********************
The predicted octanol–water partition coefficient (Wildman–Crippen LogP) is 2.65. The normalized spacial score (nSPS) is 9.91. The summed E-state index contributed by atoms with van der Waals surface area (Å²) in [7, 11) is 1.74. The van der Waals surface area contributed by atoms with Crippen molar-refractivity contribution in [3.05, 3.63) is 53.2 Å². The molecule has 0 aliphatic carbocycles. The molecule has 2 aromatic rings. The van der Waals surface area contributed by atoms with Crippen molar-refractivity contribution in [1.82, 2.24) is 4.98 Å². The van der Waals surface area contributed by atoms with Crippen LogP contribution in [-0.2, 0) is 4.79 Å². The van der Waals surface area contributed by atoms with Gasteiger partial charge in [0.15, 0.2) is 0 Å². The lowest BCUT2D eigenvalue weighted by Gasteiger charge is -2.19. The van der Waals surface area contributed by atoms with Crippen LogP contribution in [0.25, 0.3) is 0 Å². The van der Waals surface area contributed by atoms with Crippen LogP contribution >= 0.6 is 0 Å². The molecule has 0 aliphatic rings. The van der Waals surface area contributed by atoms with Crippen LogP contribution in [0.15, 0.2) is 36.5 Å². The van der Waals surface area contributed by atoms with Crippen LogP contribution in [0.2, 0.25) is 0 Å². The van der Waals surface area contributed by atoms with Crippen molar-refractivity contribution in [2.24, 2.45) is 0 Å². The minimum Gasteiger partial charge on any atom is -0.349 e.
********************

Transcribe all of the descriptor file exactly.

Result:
The predicted octanol–water partition coefficient (Wildman–Crippen LogP) is 2.65. The normalized spacial score (nSPS) is 9.91. The summed E-state index contributed by atoms with van der Waals surface area (Å²) in [7, 11) is 1.74. The van der Waals surface area contributed by atoms with Crippen molar-refractivity contribution in [3.05, 3.63) is 53.2 Å². The molecule has 0 aliphatic carbocycles. The molecule has 2 aromatic rings. The van der Waals surface area contributed by atoms with Crippen molar-refractivity contribution in [1.82, 2.24) is 4.98 Å². The van der Waals surface area contributed by atoms with Crippen LogP contribution in [-0.2, 0) is 4.79 Å². The van der Waals surface area contributed by atoms with Gasteiger partial charge in [0.15, 0.2) is 0 Å². The lowest BCUT2D eigenvalue weighted by Gasteiger charge is -2.19. The van der Waals surface area contributed by atoms with Crippen LogP contribution in [0.25, 0.3) is 0 Å². The van der Waals surface area contributed by atoms with Crippen LogP contribution >= 0.6 is 0 Å². The molecule has 0 aliphatic rings. The van der Waals surface area contributed by atoms with Crippen LogP contribution in [0.15, 0.2) is 36.5 Å². The van der Waals surface area contributed by atoms with Crippen LogP contribution in [0.2, 0.25) is 0 Å². The van der Waals surface area contributed by atoms with Crippen molar-refractivity contribution in [2.24, 2.45) is 0 Å². The minimum Gasteiger partial charge on any atom is -0.349 e.